Being able to read and write is crucial to lifelong success. But reading and writing alone cannot prepare students for college and employment. According to "Education to Employment: Boost Skills, Bridge the Gap" published on Forbes, 58 percent of employers say education providers do not properly equip graduates for careers.
Where does the gap occur? Employers say that new hires do not possess the required reading, writing and communication skills to succeed in their jobs, according to "What Literacy Skills Do Students Really Need for Work?" Further, employers claim that K-12 schools need to improve students' critical thinking and digital literacy skills.
So, who is responsible for closing the skills gaps? K-12 educators express that companies do not deliver the training workers need. Educators also explain that schools cannot cover the multitude of topics employers want in addition to what they already teach. They must draw the line and focus on their purpose, which is to prepare students to become informed and engaged citizens.
Nevertheless, educators and employers agree that the math and English standards in most states do not provide what students need to be ready for college and employment, according to a Washington Post article. Education researchers have found no proof that the Common Core State Standards can close achievement gaps.
How Literacy Affects Employment
Everyone needs more than basic literacy skills to flourish. Prospering in today's workplace requires achieving different types of literacy, including digital literacy.
Studies show a tie-in between literacy levels and employment. The National Council for Adult Learning reports that low literacy skills cost the U.S. $225 billion annually in workforce non-productivity, unemployment tax revenue and crime.
NCAL also reports the following:
- Twenty-five percent of unemployed adults fall within the two lowest levels of the literacy scale.
- Out of these unemployed adults, 43 percent had the lowest numeracy levels.
- More than two-thirds scored at the two lowest skill levels in problem-solving.
The most alarming data out of all this is those with jobs also received poor scores.
Employment demands a higher level of literacy skills, as workers need to comprehend and analyze data in searching for solutions. All workers need to communicate problems, solutions and information. However, those with higher literacy levels tend to communicate more effectively — getting their messages across and comprehending the messages they receive.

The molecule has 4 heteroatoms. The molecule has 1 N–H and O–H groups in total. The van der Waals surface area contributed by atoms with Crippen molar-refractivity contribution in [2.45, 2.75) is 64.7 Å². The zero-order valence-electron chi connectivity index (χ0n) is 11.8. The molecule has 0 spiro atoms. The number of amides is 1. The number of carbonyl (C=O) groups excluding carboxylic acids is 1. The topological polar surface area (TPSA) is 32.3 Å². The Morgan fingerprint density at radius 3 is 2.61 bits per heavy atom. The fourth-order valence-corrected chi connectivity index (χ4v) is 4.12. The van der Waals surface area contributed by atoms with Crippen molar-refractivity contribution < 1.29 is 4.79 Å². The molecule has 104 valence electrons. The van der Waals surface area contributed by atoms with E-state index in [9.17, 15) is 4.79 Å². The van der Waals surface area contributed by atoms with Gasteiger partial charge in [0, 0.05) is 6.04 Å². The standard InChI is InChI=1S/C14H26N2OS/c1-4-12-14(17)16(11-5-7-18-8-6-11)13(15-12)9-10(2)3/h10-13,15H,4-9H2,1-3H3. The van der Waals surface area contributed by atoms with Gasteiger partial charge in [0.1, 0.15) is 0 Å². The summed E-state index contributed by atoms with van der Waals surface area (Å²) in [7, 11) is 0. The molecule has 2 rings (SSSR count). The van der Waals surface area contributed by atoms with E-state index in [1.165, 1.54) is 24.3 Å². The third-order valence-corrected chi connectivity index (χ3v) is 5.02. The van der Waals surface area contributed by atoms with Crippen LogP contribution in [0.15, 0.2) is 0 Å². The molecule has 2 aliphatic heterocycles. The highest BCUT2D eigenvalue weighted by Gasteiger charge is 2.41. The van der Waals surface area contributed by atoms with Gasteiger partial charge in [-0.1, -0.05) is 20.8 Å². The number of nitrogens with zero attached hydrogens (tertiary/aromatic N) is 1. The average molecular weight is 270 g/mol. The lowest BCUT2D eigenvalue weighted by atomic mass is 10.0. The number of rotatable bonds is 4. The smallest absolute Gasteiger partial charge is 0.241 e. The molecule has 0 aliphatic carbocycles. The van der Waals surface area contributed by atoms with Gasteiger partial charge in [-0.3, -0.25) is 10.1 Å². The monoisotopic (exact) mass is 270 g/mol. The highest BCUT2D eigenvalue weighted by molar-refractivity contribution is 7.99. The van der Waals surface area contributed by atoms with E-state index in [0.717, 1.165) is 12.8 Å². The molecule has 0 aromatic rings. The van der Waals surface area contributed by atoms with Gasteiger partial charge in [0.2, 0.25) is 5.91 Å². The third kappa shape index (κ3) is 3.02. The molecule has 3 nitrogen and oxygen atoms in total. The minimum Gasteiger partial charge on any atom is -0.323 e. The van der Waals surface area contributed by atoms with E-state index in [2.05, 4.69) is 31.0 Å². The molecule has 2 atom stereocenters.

How Teachers Can Prepare Students for Employment
If the Common Core does not prepare students for college and jobs, then what can teachers do? A large part is getting training. An EdSurge article titled "What Does It Mean to Prepare Students for a Future With Artificial Intelligence" recommends ramping up teacher training and revising the curriculum. One way to accomplish this is to involve technology companies and higher education institutions. They can offer capacity, curricula and courses to teachers.
Educators who want to do something more can pursue education opportunities. Such opportunities enhance their knowledge of creating curricula that satisfy standards and also better prepare students for employment.
Motivated educators who want to teach digital literacy and citizenship can visit Common Sense, a nonprofit organization that promotes digital citizenship. They may want to check out International Society for Technology in Education (ISTE), an organization that helps teachers harness technology to empower its learners.
Another option is a graduate school program such as a Master of Education in Curriculum and Instruction: Reading & Literacy. Programs like this train degree candidates to promote reading, literacy and lifelong learning among their students. The LSUS program covers multiple teaching strategies, theories and models to tailor reading programs to the needs of students.
Sources:EdSurge: What Does It Mean to Prepare Students for a Future With Artificial Intelligence?
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